# Explanation of an answer in "Fourier transform of a radial function".

I was working on showing that if $f \in L^1(\mathbb{R}^d)$ is a radial function, then so if its Fourier transform. I had a difficult time proving that, and sought help on MSE. Something had already asked a very similar question over here: Fourier transform of a radial function.

Now, one of the proofs is this one:

So suppose $f \in L^1(\mathbb{R}^d)$ and $f$ is radial. Fix an orthogonal transformation $T$. Then: $$\hat {f} (Tx) = \int_{\mathbb {R}^n} f(t) e^{-i\langle Tx,t \rangle}\,dt \overset{(1)}{=} \int_{\mathbb {R}^n} f(Ts) e^{-i\langle Tx,Ts \rangle}\,ds\overset{(2)}{=} \int_{\mathbb {R}^n} f(s) e^{-i\langle x,s \rangle}\,ds = \hat f (x).$$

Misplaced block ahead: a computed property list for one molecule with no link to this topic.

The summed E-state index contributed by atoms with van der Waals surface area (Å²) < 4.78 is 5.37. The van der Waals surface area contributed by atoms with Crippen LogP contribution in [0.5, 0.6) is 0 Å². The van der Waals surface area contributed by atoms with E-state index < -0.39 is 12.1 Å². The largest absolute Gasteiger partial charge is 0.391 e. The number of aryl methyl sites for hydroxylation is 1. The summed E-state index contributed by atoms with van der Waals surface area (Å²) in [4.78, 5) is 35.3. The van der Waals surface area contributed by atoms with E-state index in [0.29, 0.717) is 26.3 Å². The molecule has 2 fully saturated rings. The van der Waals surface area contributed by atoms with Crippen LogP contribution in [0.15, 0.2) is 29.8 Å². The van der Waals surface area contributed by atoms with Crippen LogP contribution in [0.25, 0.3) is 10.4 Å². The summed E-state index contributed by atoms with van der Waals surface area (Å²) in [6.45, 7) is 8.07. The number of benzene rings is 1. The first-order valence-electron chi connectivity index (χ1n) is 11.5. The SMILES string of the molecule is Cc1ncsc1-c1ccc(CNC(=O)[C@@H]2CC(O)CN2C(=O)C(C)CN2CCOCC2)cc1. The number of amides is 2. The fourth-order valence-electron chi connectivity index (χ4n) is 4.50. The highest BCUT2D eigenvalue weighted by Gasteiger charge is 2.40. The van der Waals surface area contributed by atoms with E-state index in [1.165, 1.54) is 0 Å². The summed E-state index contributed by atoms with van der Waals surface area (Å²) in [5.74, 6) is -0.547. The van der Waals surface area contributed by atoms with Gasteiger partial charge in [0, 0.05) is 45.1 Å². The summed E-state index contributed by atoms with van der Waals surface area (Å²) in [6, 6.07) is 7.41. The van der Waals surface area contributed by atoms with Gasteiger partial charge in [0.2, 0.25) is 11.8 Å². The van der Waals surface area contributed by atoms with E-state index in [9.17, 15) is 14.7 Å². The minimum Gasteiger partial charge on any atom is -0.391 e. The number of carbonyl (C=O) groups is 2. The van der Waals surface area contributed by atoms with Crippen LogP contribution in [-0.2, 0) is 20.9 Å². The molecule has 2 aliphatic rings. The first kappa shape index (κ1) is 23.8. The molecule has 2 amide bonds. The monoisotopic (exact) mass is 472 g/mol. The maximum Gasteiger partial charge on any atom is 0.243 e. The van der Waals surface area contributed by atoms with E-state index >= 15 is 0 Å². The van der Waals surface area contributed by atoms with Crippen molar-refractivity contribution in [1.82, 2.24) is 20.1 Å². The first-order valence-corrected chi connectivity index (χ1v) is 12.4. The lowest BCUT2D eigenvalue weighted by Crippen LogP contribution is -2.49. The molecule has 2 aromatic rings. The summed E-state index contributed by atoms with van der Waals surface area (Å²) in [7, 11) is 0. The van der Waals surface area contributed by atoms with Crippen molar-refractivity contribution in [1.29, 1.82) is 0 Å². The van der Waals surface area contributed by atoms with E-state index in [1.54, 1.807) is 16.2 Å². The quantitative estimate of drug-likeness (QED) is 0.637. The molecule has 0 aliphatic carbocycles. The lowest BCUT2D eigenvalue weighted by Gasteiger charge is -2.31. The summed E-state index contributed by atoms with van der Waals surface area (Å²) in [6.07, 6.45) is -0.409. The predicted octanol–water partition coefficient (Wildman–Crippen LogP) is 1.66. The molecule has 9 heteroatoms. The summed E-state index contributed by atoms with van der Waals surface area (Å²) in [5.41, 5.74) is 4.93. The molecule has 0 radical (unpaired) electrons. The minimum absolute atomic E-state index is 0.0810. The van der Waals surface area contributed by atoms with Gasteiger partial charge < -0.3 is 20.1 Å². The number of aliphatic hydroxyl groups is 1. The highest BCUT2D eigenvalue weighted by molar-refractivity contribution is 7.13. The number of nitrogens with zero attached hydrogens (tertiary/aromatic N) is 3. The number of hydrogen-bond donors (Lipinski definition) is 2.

I don't understand how the $(1)$ and $(2)$ appear. Can someone explicit better the line of thought given here?

I'd put it like so: Say $T$ is orthogonal. This means that $T^*=T^{-1}$ and it also implies that $x\mapsto Tx$ is a measure-preserving transformation on $\Bbb R^n$, which is to say that $\int\phi\circ T=\int\phi$. So \begin{aligned}\hat f(Tx)&=\int f(t)e^{-it<t,Tx>}dt\\&= \int f(t)e^{-i<T^{-1}t,x>}dt\\&=\int f(Tt)e^{-i<t,x>}dt\\&=\int f(t)e^{-i<t,x>}dt\\&=\hat f(x).\end{aligned}